Earlier this month, we had the opportunity to engage in a very unusual job. Voids were discovered in an existing caisson shortly after it was constructed. This was a 70’ by 6’ diameter caisson that will support the 1-17 Freeway overpass at Munds Park. ADOT officials and engineering consultants were tightly overseeing the process to ensure the final product would be a safe and solid structure.
Voids were discovered at the 14’ depth and at the bottom of the caisson at the 70’ depth. Both areas were contaminated with soil and debris that needed to be cleaned out before any actual repair could be undertaken. To complicate matters the caisson was located in an area with a high water table that allowed water to seep in to the void areas bringing soil contaminants with it.
Several core holes were drilled to both the 14’ and 70’ level. One of the PVC inspection tubes was used and the core holes to inject water and air in various sequences including simultaneously to clean the voids. The return water was carefully monitored to measure the amount of silt, and concrete in it. Cameras were lowered into the core holes to examine the void areas, locate the rebar, and ascertain the surface condition of the voids and rebar.
Packers were installed on the various core hole tops to control the return flow of water. By shutting off holes in various sequences, communication could be forced between the voids to clear them out. In addition directional devices were developed to jet water and air to various locations in the voids after determining the need from camera examinations. Care was needed to avoid washing out too much soil on the outside of the shaft.
Once the voids were clean to everyone’s satisfaction, then the grouting sequences were started. The bottom of the caisson was grouted first. Because the caisson was below the water table a grout material requirement was that it needed to include an anti washout material that would not allow the grout to separate when coming into contact with standing water in the voids. In addition the grout still needed to be high strength, non shrink and flowable. Euco Tremie Grout was chosen.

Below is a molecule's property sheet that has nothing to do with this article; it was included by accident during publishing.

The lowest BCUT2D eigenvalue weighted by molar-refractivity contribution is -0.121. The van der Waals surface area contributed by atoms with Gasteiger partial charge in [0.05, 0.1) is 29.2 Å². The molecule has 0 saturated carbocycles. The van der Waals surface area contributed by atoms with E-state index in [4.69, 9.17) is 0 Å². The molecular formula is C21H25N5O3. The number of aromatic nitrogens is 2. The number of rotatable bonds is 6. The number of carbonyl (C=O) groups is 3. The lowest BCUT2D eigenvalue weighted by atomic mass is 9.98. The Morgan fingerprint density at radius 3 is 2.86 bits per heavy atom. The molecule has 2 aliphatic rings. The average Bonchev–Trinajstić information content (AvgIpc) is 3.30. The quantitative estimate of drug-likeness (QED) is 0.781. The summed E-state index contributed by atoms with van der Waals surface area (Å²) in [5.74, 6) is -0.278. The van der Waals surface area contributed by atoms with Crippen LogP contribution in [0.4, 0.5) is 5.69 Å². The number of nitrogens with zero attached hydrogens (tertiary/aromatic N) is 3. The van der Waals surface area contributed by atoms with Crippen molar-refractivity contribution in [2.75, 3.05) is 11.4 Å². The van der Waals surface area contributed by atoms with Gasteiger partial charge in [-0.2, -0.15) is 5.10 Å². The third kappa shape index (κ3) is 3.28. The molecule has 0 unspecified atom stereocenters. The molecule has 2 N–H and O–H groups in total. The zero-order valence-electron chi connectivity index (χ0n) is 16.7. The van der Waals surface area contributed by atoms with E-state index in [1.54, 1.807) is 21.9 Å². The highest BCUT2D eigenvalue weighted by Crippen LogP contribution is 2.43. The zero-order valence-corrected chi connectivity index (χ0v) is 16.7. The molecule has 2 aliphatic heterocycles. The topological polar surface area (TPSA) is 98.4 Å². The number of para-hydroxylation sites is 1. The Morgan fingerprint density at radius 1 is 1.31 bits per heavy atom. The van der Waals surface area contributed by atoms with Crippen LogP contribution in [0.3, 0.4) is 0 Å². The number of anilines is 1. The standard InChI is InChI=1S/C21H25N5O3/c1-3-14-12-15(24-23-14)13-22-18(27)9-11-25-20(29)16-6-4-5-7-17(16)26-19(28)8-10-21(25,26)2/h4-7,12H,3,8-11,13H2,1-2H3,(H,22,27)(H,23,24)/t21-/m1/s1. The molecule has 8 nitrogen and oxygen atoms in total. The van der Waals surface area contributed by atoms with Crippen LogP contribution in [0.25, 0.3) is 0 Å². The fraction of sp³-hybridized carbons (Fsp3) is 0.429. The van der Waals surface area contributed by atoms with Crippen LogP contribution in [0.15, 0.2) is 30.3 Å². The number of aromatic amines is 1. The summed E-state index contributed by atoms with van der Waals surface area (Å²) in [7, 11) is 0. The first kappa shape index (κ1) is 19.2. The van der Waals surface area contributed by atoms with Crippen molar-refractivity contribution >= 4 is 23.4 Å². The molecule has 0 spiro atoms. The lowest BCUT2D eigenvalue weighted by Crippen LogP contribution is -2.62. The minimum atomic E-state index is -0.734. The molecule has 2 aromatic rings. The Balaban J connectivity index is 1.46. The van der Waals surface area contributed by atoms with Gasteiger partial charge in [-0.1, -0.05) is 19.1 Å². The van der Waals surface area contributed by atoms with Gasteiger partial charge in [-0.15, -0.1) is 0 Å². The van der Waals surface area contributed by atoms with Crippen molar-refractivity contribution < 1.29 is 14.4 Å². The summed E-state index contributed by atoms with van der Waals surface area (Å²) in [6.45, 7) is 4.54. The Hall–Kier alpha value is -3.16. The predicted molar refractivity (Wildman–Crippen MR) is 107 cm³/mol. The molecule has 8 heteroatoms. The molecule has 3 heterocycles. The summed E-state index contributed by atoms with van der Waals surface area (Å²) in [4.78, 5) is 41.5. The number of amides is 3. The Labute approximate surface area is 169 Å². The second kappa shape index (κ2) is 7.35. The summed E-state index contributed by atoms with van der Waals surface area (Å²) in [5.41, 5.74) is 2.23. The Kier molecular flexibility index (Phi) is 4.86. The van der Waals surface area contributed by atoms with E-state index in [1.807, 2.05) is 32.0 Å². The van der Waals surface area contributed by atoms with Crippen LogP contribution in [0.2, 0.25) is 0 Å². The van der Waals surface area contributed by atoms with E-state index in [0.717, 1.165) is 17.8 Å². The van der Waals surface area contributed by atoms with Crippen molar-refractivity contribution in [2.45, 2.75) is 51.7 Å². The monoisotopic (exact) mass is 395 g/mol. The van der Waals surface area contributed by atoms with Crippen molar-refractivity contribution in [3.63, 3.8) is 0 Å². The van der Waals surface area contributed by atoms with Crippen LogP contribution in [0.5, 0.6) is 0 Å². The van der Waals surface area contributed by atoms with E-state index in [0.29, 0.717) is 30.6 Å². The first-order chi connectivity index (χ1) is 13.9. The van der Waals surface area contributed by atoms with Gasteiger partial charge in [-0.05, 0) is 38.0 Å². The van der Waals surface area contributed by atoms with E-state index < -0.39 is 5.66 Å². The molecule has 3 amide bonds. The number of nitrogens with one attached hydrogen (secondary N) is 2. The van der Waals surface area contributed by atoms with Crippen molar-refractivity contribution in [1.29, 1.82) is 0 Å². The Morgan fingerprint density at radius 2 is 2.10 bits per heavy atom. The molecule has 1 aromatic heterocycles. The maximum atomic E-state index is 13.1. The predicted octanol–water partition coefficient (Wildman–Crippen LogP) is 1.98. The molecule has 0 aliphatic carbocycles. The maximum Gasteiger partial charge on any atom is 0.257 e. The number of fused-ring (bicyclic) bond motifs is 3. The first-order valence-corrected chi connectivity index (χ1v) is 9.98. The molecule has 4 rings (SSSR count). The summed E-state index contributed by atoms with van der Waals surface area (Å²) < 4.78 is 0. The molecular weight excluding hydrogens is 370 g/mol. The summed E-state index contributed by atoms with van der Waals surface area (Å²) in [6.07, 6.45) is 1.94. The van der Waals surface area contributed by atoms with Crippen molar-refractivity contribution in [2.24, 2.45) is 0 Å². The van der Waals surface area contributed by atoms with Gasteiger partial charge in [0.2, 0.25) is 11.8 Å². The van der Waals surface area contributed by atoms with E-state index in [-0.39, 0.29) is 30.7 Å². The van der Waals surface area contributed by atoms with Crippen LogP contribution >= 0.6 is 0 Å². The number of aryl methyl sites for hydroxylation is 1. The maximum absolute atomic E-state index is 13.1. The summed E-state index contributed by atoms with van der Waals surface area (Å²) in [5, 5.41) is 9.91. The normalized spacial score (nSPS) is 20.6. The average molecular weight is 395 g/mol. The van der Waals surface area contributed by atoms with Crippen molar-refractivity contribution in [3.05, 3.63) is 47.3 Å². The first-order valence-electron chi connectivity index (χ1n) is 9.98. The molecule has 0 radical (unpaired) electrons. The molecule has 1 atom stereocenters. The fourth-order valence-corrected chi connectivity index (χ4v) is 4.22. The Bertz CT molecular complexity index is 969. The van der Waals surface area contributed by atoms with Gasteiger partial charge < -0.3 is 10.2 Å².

As the grout was injected, the packers again were shut off and on to control communication within the void chambers. The water was the first to flow out of the various ports as it was displaced by the grout. Once the grout started to flow out of the ports, it was then checked for communication and then eventually all of the ports closed and pressured up to a minimum 200psi and closed off. At that point, the middle void was filled using the same procedures. At the middle void, a thinner mix was first injected to penetrate the smaller voids and cracks, followed by the thicker grout with the similar sequencing as the lower void.
Timing of the injection grout was critical. Because the Euco Tremie Grout was Thixotrophic, stopping grout pumping for longer than a few minutes at a time could run the risk of having the grout thickening up in the ports or injection equipment. Several times the pressure needed to be spiked to clear lines.
The project was completed in 3 days including a Saturday because of the critical nature of the schedule. The project is moving forward and is back on track to be completed by fall of 2011.